- Reference Number: HEY-932/2020
- Departments: Neurosurgery
You can translate this page by using the headphones button (bottom left) and then select the globe to change the language of the page. Need some help choosing a language? Please refer to Browsealoud Supported Voices and Languages.
This leaflet has been produced to give you general information. Most of your questions should be answered by this leaflet. It is not intended to replace the discussion between you and the healthcare team, but may act as a starting point for discussion. If after reading it you have any concerns or require further explanation, please discuss this with a member of the healthcare team.
What is nasal douching?
The term ‘douching’ means showering and this is undertaken in the nose for cleaning purposes. Nasal douching is also called nasal rinsing or nasal irrigation.
Why do I need to undertake nasal douching?
Some operations in the nose leave the surface inside raw, like a graze. Unlike a graze on the knee for example, you do not get a dry scab inside the nose with healing underneath. Instead the scab in the nose gets very soggy due to all the mucous which the nose produces. Over time the mucous may get dry and, if several layers of mucous get dry, a crust is formed. Under very thick crusts, bacteria may collect and this can cause infection, which will interfere with healing.
It is usual for patients who have undergone surgery in the nose to have frequent nose crusts. Therefore, in order to keep your sinuses clean and healthy after surgery, it would be helpful if you douche your nose. To start with, this should be undertaken at least three times a day for the first two weeks after discharge. This can then be reduced by gradually cutting down on the number of times you douche each day until your nose feels clear and you are not washing out mucous or many crusts at the time of douching.
Some of the change in the structure and airflow inside the nose is permanent resultant from the surgical approach, and therefore, most people are expected to have a degree of crust formation permanently. Therefore, nasal douching might need to continue indefinitely, depending on whether or not there is continued crust formation. Similarly, extrusion of crusts and yellowish nasal discharge is often mistaken as a sinus infection. Unless you develop facial pain or temperature antibiotics are not necessary. If in doubt, please contact your doctor.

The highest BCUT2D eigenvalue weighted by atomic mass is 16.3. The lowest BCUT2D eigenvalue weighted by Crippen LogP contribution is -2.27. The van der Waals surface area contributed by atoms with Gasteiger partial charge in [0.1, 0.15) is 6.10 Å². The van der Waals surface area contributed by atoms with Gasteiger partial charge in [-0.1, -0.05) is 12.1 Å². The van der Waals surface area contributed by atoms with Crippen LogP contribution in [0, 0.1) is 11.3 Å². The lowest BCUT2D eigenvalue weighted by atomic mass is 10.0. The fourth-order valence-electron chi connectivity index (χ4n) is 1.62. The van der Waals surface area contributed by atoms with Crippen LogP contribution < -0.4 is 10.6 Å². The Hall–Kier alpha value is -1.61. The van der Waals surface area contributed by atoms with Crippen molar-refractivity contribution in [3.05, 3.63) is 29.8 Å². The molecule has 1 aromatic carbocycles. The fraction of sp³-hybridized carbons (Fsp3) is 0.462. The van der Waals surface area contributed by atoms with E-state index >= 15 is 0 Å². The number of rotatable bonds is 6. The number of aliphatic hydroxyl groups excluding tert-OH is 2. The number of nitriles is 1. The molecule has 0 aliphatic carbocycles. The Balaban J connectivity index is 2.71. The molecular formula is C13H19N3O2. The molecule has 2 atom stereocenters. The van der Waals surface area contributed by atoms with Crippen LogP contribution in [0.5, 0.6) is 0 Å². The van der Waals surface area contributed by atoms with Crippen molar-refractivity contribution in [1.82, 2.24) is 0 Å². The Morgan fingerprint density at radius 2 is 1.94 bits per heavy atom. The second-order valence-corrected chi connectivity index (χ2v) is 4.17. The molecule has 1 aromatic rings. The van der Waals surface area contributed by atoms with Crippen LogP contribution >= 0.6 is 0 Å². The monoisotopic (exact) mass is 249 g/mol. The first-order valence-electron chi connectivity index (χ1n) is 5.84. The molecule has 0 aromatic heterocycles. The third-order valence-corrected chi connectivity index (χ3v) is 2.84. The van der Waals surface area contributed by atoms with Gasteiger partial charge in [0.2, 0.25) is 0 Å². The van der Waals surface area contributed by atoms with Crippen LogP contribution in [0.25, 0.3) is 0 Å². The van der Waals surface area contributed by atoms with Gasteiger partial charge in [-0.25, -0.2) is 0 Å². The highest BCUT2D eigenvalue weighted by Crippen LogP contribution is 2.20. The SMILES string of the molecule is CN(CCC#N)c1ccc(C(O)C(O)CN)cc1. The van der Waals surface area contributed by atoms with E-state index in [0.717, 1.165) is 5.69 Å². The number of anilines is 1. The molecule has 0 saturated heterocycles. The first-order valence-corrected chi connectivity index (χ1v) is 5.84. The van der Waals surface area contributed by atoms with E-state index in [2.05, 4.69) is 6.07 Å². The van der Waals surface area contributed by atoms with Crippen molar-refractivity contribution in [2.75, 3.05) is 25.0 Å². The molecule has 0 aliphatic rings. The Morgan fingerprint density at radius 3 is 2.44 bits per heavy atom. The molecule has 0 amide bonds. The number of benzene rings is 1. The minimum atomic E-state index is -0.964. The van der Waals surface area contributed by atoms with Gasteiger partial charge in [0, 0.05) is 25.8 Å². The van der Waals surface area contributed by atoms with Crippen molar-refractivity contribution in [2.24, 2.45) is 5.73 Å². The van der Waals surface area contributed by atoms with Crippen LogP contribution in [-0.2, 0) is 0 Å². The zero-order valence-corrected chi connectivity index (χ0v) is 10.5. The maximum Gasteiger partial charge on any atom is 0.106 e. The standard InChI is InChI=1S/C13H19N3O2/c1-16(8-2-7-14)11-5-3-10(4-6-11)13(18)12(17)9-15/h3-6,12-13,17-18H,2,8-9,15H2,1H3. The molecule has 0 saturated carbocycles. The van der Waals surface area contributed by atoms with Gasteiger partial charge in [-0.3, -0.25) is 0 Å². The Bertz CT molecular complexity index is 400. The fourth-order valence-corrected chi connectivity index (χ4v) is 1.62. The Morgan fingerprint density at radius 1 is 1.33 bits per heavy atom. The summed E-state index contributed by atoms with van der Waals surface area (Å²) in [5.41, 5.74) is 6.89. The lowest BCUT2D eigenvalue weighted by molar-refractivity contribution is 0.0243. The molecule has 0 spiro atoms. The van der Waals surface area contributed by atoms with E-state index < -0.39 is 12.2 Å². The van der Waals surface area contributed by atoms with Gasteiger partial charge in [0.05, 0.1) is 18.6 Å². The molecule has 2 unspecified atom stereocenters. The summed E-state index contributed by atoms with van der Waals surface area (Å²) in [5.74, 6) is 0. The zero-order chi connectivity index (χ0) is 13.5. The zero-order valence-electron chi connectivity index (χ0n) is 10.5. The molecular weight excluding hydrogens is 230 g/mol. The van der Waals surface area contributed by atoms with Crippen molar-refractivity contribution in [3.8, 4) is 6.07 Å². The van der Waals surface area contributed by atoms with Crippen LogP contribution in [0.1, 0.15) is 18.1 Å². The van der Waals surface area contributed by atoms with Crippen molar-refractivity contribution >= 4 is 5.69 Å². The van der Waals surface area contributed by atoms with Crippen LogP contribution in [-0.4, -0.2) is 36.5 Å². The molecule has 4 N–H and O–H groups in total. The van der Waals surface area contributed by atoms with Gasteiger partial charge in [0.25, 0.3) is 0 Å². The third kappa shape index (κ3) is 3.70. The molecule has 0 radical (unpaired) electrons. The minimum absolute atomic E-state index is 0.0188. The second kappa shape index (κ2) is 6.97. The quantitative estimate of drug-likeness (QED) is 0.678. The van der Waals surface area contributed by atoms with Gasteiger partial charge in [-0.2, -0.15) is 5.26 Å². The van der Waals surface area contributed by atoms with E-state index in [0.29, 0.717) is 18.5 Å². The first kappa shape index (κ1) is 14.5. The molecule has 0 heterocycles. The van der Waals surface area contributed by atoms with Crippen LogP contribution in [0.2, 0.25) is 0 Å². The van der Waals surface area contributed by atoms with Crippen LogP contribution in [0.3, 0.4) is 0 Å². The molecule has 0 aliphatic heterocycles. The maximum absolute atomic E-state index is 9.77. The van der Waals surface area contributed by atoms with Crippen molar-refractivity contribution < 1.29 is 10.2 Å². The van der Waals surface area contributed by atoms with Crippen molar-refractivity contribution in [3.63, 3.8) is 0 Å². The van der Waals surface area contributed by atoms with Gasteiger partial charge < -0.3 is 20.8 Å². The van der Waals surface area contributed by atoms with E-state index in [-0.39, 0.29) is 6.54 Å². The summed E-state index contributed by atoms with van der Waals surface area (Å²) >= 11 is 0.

What can I expect?
It is usual for your nose to feel blocked “for the first two or three weeks following surgery until the lining has settled down. Your nose may also run a lot for the first few days with blood-stained mucous. It is also normal to feel some pressure under your nose and forehead and you may need to take some pain relief for the first few days. However if you are getting clear fluid running down your nose, or if your headaches are getting worse. then you should contact the ward where you were discharged from.
How do I undertake a nasal douching?
Please read the information leaflet. Share the information it contains with your partner and family (if you wish) so that they can be of help and support. There may be information they need to know, especially if they are taking care of you following this examination.
To douche the nose first all make up the following mixture.
- 1 teaspoon of salt
- 1 teaspoon of bicarbonate soda
- Add to 1 pint (approx. 600 mls) of boiled water, allow the mixture to cool.
Pour some of the solution into a clean container and draw up the solution with a syringe (which will be provided by the ward prior to discharge). Gently dispense the solution into the nostril using the syringe whilst sniffing the solution through the nose into the throat and spit out. If you lean over the sink or a bowl, this will collect the solution that comes out of the nose.
Do not worry if you swallow some of the solution as it will not cause you any harm. It is best to continue until no more debris is washed out of the nose. You should then repeat this process with the other nostril. Some people find the solution stings a little at first but this eventually settles after a few days.
As an alternative, there are nasal douching preparations that can be purchased from the pharmacy. Please ask one of the nurses or doctors caring for you if you would like to know more about these.
If you have been advised to take nose drops please take them after you have finished douching and have had a few moments to let your nose settle.
Should you require further advice on the issues contained in this leaflet, please do not hesitate to contact the Neurosurgery Department (01482) 674369.